Now Mishory, Makovetsky and other local comics are taking a series of online courses with Los Angeles-based comedian Will Hines, a renowned improv teacher who did not offer a virtual curriculum until social distancing began.
The experience was enough for Makovetsky to bite the bullet and ready a permanent move to Los Angeles.
The Washington Improv Theater has also moved many of its classes online and Mishory, who has taught at the school for several years, said virtual courses have made it easier to teach theoretical material.
“It allows us to really focus on things that are a little headier and require a lot of sitting around and talking,” Mishory said. “That’s harder to teach in person because everyone wants to get up and do things.”
The comic has been going deep on improv concepts like “premises,” which involves quickly framing a scene for your co-performers, and “second beats,” in which one scene builds on the first.
But if the shift online has made some parts of teaching easier, it has effectively eliminated the ability to do others.
James Jelin was workshopping a class for WIT on macroscenes, a physical form of improv where characters use their bodies to change the setting and represent movement through space.
“That’s something I fundamentally can’t teach in this environment,” he said.
Elijah stole my wine.
In addition to spending time in online comedy school and networking with far-flung comics, all the time alone has allowed many area comics to spend more time writing and workshopping material — including bits of explicitly Jewish humor.
Improv performer and stand-up comic Stacey Axler bases her act on the kinds of mundane activities and interactions at the grocery store or dentist’s office that have become rare during quarantine. So she’s been writing down more of her thoughts at home. Around Passover, she recalled her childhood feud with the prophet Elijah.
“I’m an only child and don’t like sharing things,” Axler said. “So when I found out Elijah drank from my cup I got very offended about it.”
Axler told the joke during a virtual performance last spring with a handful of other comedians.
“The non-Jewish comics had some quizzical looks,” Axler said. “But the Jewish comics, they got it.”
Despite many Jewish performers, the world of D.C. sketch and improv is no Borscht Belt. It’s important to keep the material relatable to a broad audience, save for the stray Passover or Birthright joke, and the occasional archetypal Jewish scene popping up on the improv stage.
“I love making my non-Jewish friends do bar mitzvahs,” Makovetsky said. “They’re always so confused.”
But if you won’t hear many jokes explicitly about Judaism, comics will tell you that their Jewish identity is often tightly bound with comedic work.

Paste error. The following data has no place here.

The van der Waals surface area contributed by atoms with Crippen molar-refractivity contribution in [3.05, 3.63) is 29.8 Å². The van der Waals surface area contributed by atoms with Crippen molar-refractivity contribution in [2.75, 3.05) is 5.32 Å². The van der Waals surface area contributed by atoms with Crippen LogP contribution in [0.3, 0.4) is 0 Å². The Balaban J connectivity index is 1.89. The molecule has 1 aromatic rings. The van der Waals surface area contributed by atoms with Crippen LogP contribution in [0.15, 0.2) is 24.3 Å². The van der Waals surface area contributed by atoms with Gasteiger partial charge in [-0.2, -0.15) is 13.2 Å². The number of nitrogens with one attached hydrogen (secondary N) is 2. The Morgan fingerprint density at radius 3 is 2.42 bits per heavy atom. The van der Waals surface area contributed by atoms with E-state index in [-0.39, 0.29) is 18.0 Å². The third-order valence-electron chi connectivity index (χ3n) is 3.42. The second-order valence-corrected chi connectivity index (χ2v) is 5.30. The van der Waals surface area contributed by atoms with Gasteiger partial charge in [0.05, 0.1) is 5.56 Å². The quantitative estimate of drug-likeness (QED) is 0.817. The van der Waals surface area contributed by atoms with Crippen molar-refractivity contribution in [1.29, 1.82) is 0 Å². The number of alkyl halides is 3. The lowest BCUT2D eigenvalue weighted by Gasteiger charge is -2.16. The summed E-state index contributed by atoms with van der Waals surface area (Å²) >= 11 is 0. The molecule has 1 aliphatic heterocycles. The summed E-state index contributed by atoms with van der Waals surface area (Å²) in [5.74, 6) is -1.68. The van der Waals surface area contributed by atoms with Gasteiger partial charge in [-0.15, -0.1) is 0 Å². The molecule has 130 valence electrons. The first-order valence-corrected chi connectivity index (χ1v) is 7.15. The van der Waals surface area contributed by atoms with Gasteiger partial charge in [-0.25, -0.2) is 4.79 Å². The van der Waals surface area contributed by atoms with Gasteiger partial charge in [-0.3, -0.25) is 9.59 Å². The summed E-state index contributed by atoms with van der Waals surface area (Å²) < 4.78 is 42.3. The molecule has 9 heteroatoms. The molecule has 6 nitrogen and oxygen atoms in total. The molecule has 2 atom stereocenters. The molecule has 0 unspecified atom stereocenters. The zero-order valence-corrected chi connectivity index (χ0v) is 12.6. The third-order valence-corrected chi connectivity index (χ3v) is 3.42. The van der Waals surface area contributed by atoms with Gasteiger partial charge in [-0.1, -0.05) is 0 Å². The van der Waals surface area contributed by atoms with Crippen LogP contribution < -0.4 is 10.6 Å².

“You get to bring everything of who you are onto an improv stage,” said Mishory, the WIT teacher and performer. “Your entire life comes with you when you start a scene.”
Jelin, who grew up as one of the few Jews in his Maine town, has been struggling with how his Jewish identity fits in with his desire to be a white guy who tells jokes that punch up rather than down. Despite hearing slurs as a child, Jelin didn’t believe that truly dangerous anti-Semitism existed in the United States until its visible rise in recent years.
“It was like, ‘Wait, people might hate this about me? Maybe I should get more involved,’” he said. “I joke that I’m a bad weather Jew.”
He wrote one sketch in which a bunch of people are talking about their experience of discrimination and a Jewish character is excited that the spike in anti-Semitism has let him participate in the discussion: “I couldn’t help but hear you sharing experiences of microaggressions and since Trump and stuff I get to be part of the club again,” Jelin’s character says.
Jelin acknowledges that jokes like this walk a fine line and he seeks to work out his own identity without diminishing the existence of actual anti-Semitism.
“But I also just think it’s a funny scene,” Jelin said. “And comedy is about excavating your own insecurities.”
Where to watch DC’s Jewish comics during COVID-19
- Jordana Mishory and James Jelin are performing in Washington Improv Theater’s (org) virtual show series POTUS Among Us, which can be followed using the hashtag #WITPOTUS2020.
- Dojo Comedy (com/DojoComedy) is continuing to produce virtual shows featuring comics from the article.
- Stacey Axler promotes her work on com/StaceyAxlerComedy and hosts a virtual comedy show for Capitol Cider House several times a month.
- Max Makovetsky will be hosting a virtual improv show on October 4 at tv/fridayimprov/videos.
- Elizabeth Leff recently finished production on a “feminist witch rap” music video, which should debut online before Halloween.